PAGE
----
Last Saturday, Ron Scharfe stood atop Iwo Jima's Mount Suribachi and looked down at Green Beach.

A thousand yards away and 70 years gone by, the Navy coxswain nicknamed “Rondo” piloted a landing craft carrying 36 Marines to shore, igniting the monthlong battle to capture the Japanese island.

“Never in my wildest dreams did I think I would come back,” the Missoula man said Friday. “The beaches looked a lot better this time.”

Scharfe took the trip with the Greatest Generations Foundation, which he had been introduced to after visiting Washington, D.C., for a ceremony commemorating the anniversary of the World War II assault.

At Iwo Jima a week ago, a Marine gave Scharfe a U.S. flag with the condition that he raise it at the top of Mount Suribachi, then take it home with him.

Scharfe has other mementos from the trip around the Pacific, which included stops in Hawaii, Saipan, Guam and Tinian.

In addition to medals for veterans who were at the Battle of Iwo Jima, he brought back small bags of sand from the beach, stones from the top of Suribachi, and a gasket he found on the runway at Tinian, where the B-29 Enola Gay departed on its mission to bomb Hiroshima.

In the cracked concrete of an old bunker on Suribachi, Scharfe left a small flag. He said he and other members of the trip were able to go into the network of caves dug on the island.

The anniversary ceremony on Iwo Jima included a 21-gun salute and a speech by Navy Secretary Ray Mabus.

“To be standing on sacred ground, 70 years later, it’s pretty awesome,” Scharfe said.


Along with some of his Chicago friends, a 16-year-old Scharfe enlisted using a blank baptismal certificate taken from a church so he could pass for 17, and join up without a parent's permission.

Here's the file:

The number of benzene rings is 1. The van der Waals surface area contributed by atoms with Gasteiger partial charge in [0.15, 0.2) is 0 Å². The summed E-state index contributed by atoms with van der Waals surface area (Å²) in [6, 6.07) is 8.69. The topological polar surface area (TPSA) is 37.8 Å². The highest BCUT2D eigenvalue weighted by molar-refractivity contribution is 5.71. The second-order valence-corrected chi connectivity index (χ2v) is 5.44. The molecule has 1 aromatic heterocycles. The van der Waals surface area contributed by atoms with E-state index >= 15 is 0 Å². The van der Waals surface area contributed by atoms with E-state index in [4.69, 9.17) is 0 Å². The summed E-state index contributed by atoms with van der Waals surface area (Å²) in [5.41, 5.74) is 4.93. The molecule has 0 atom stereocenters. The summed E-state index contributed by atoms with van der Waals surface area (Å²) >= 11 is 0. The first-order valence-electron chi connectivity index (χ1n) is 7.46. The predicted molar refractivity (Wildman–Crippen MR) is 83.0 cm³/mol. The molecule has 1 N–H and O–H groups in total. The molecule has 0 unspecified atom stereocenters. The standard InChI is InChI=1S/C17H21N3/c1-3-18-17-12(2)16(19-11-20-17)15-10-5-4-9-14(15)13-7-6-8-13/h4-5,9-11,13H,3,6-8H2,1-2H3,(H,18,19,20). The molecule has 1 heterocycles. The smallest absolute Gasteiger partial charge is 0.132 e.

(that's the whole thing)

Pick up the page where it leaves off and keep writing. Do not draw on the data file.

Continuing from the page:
Scharfe said he had told his mother and father it would be a long time before he was deployed anywhere. Three months later, he was on his way to the Pacific.

Iwo Jima would be his first combat experience.

The night before the assault began, he said the troops were treated to a 3 a.m. steak dinner in preparation for a 9 a.m. landing. Nobody ate.

As a coxswain, Scharfe piloted a LCVP landing ship. Just off shore, the ship struck something in the water. Scharfe’s chest was smashed into the steering wheel, and he cracked his head against the helmet of another person. His nose streamed blood and he could barely breathe. The landing door opened and water poured into the ship. He could see the troops around him, weighed down by their packs and gear, starting to drown.

“That’s when hell opened up,” he said.

Scharfe made it to shore in a larger LCM amphibious landing ship that pulled alongside his ruined craft, while the Japanese troops fired everything from small arms to mortars at the beach.

They had buried drums of gasoline in the sand with the intention of blowing them up when the Americans made landfall.

For the next few weeks, his job became support work, helping ships to lay smokescreens on the beach.

“You grew up really fast. That was the first time I ever saw someone get cut in half,” he said.

After Iwo Jima, Scharfe was part of the assault on Okinawa. As his ship neared shore, Japanese kamikaze planes flew into it. Having survived, Scharfe was stationed at Hiroshima just weeks after the bomb was dropped there. Decades later, he found out radiation from his nine-month stay had affected his thyroid.


After a postwar career with the Chicago Fire Department, Scharfe moved to Missoula in 1974.

“I lost some buddies out there. I got to enjoy what America is about, what we sacrificed for,” he said.

Every few weeks, Scharfe still gets flashbacks, from noises, something around him, the smell of diesel.

“You remember holding someone’s hand, looking down and telling them, 'You’re going to be OK,' and you were lying right through your teeth,” he said.

In the fall, Scharfe is planning on being part of another trip that will take World War II veterans to Okinawa, Hiroshima, Nagasaki and Tokyo.

“I’m not worried about heaven and hell. I went to hell and I did my stint there,” he said.

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